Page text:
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Wednesday, July 11, 2012

Photoshop Elements 10 Tutorial on Making Digi Frames.


How to make digi frames in Photoshop Elements 10:
To acquire an individual PNG image left click image to enlarge.
Right click image and "Save Image As..." to download.
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Today I'm going to show you how I made this....


...And this... (Oh the power, think of the frames
you'll have to match your papers)...
Adobe Photoshop Elements 10
...Using This.

Click on any of these pics to see the image larger.
Step 1.  I find a 12x12 inch piece of digi paper
that I'd like a frame to and I use file-open to pull
it into Photoshop. You like this tag so I made a
matching paper to it.  Find the paper here free.
Find the Alpha and Tags here for free... Yes, yes,
I love you too but you really must pay attention if
you're going to learn these frames.

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Step 2: I resize the by choosing
Image->Resize->Image Size.
Step 3: When the image size screen comes up I make sure I've checked constrain proportions and
resample image but I don't check scale sizes. Then
I change the 12 inches to four inches and click
OK.
Step 4: What?  Now it looks tiny on my screen
so I go to the top bar and find view->fit on screen.  Much better.  I can see it better now.
I like my frames to have rounded corners.  I also
like to choose how thick they are.  For this example I'm using the rounded corner square but
after what I show you today you can choose any
basic shape and give it dimension. I like hearts,
ovals, and star frames too.
Step 5: in the left side bar I choose the cookie
cutter tool. Then I go to the top of the screen and
use a pull down menu to show me all my cookie
cutter options. I choose the rounded edge square
here, (Can also be used as a rectangle).
Step 6: I then put the mouse over my paper and
stretch it until it looks good. I click the green
check mark when I like it.
Step 7: In the right side bar I hold down my ctrl button and click on the paper layer.  I now have a
cute little outline around the rounded corner
square paper on my screen.  It has been
SELECTED.
Step 8: With the layer selected I'm ready to make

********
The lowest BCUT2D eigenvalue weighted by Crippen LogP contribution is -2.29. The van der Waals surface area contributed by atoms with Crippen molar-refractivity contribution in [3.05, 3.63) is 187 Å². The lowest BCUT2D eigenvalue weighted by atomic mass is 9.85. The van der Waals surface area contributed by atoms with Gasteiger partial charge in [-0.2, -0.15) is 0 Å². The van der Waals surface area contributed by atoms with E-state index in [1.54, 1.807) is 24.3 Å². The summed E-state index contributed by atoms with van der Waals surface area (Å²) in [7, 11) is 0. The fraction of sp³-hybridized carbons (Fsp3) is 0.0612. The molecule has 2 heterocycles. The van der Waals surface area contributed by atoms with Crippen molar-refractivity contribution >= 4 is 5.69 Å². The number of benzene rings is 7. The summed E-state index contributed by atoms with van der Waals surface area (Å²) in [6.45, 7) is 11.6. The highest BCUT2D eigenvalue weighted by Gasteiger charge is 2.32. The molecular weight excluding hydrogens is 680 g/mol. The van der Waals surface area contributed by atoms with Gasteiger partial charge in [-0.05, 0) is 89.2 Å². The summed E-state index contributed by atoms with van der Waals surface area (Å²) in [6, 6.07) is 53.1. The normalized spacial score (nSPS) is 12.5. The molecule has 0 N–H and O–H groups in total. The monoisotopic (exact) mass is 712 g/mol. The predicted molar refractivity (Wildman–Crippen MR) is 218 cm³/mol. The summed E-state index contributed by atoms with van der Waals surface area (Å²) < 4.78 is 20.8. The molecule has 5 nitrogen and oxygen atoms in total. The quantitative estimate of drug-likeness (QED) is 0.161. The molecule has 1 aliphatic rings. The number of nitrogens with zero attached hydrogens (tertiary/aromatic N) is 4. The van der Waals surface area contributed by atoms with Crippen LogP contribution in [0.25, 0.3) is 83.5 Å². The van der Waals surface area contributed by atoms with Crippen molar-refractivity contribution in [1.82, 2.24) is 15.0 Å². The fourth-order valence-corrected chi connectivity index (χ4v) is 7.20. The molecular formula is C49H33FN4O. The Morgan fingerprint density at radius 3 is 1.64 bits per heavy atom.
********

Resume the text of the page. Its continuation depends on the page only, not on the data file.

a frame.  I choose select->modify->contract.
Step 9: I like to contract 100 pixels for my frames.
You might like 45 pixels.  Whatever you like,
choose it here and have faith in the undo button if
you don't like it. After I enter the number of pixels I want the selection contracted I choose edit->cut. You'll find edit in the top bar next to the file button. Voila! Flat Frame.
Step 10: And if you're a flat frame kind of person
you're done here. I like dimension so I press 
down on my ctrl key and click the little layer 
thumbnail to select the layer.
Step 11: I go back up and choose
select->modify->contract.  Then I enter 20 pixels.
I want the selection tool to shrink 20 pixels inside the boundaries of the image.
Step 12: I then choose:
select->inverse.
I just turned my selection inside out. I'm selecting the outer 20 pixels of my image now.
Step 13: I want a shadow to add dimension but I
need to feather the selection so the shadow looks
natural.  If I don't feather it there will be a hard
line where the shadow starts.
I choose select->feather and I enter 20 pixels because for this size image I've learned that looks
good.  Depending what you're doing you can play
with the number until it is right for your project.
Step 14: Now I choose
enhance-> adjust lighting-> brightness/contrast
Step 15: I pull the brightness to the darkest 
setting. Not dark enough for you?  
Do it again until it is.
Step 16: I save all my frames with the file->save
for web command.  I save my large png quick 
pages with a file->save as and I choose png as file
type.  You might want to look up things on google
like interlacing and web colors just to educate
yourself.
Step 17: But what if I want a frame that matches
a paper but isn't the same print as the paper.  My
mother always taught me prints and prints don't 
go together.  I sometimes make my own solid
frames to match a print.  In the side bar I choose
the marquee tool. If you right click this little tool
you can change it to oval.  But I'm going to use
 the rectangle.
Step 18: I use the marquee tool to select most of the paper area I want to match.  I don't select all of it because I want some paper hanging out beneath
the solid color so I can use it to match colors.
I choose layer->new fill layer->solid color.

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Step 19: In this screen I'm given a little medicine
dropper that I can drag over to my paper edge that
I left  hanging out and I can choose a color there.
Once I've found the color I want I click okay.  This  car paper is pretty neutral in colors so I settled on a
boring tan/mustard area.  That should match
whatever I create and be a contrast to the printed
paper I'll use behind it.
Step 20: On the far right little thumbnail I right click to get a menu. I simplify the layer, making
it possible to use the cookie cutter tool again.
Step 21: On the far right background layer
thumbnail I right click for the menu and delete it
so my new frame won't have anything behind it.
Then I repeat all the steps. I add some silly stuff
from my freebie directories and I'm in business.
To acquire this frame click to enlarge image then
right click and Save Image As.



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2 comments:

ROXY N. said...

hello, this photoshop is only paiment or free for one moth

Granny Enchanted said...

Photoshop Elements is a for sale software, usually around $80. http://pixlr.com/ is free but I have no tutorials for it. I do not think it allows you to create like Photoshop but you can pull in images that have already been created and make scrapbook pages.